The Florida Fish and Wildlife Conservation Commission announced this week that it is increasing its patrols in Palm Beach County, where Nile monitor lizards have established breeding grounds. The lizards have been in South Florida for years, and many were spotted in West Palm Beach and removed in previous years.
Biologists expect the breeding season to begin soon, which may make the lizards more visible and easier for FWC officers to spot and kill. Officials are requesting the public’s assistance by photographing and reporting sightings.
"We have found that the population hasn't spread very far from the C-51 Canal, and if we increase the pressure, we might be able to eradicate them," Jenny Ketterlin Eckles, non-native wildlife biologist for the FWC, told the Sun Sentinel.
The Nile monitor lizard can grow to over 5 feet long and reach 15 pounds, according to the FWC's website. They are most frequently spotted along canal banks near Southern Boulevard in Palm Beach County. They were first introduced as pets but many escaped or were released into the wild. They have since become an invasive species, according to Yahoo Finance.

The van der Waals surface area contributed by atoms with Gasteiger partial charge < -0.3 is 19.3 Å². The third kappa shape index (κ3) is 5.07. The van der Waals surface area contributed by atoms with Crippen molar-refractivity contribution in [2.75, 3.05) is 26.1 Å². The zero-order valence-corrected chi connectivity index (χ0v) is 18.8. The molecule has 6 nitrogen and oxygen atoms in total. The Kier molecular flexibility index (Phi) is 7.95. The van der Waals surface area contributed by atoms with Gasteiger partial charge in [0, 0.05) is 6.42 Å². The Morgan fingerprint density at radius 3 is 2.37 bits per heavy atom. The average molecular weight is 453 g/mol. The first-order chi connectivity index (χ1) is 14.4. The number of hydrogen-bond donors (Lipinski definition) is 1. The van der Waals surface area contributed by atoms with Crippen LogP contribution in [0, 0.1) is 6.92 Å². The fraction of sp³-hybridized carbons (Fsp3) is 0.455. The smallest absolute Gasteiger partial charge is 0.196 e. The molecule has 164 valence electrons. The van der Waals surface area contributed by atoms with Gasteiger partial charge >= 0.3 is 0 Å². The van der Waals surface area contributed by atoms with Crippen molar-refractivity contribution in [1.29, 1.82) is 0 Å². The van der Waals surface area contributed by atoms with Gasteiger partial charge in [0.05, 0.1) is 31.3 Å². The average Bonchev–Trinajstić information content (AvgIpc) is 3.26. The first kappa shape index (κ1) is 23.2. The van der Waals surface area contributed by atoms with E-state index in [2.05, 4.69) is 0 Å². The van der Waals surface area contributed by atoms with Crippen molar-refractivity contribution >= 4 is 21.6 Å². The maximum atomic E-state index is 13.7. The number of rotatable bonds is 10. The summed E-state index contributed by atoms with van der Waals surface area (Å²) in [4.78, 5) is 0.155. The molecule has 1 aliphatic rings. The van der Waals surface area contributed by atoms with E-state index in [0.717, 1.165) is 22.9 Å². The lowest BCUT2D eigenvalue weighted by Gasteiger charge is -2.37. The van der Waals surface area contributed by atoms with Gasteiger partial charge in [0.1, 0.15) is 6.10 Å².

The lizards are known to eat domestic cats in their natural habitat in Africa, and there are unconfirmed reports of lizards eating pets in Cape Coral, which has the largest Nile monitor population in Florida, according to the Sun Sentinel.
The lizards are not normally agressive toward humans, but they have sharp claws and may defend themselves if aggravated or threatened, the FWC warned.
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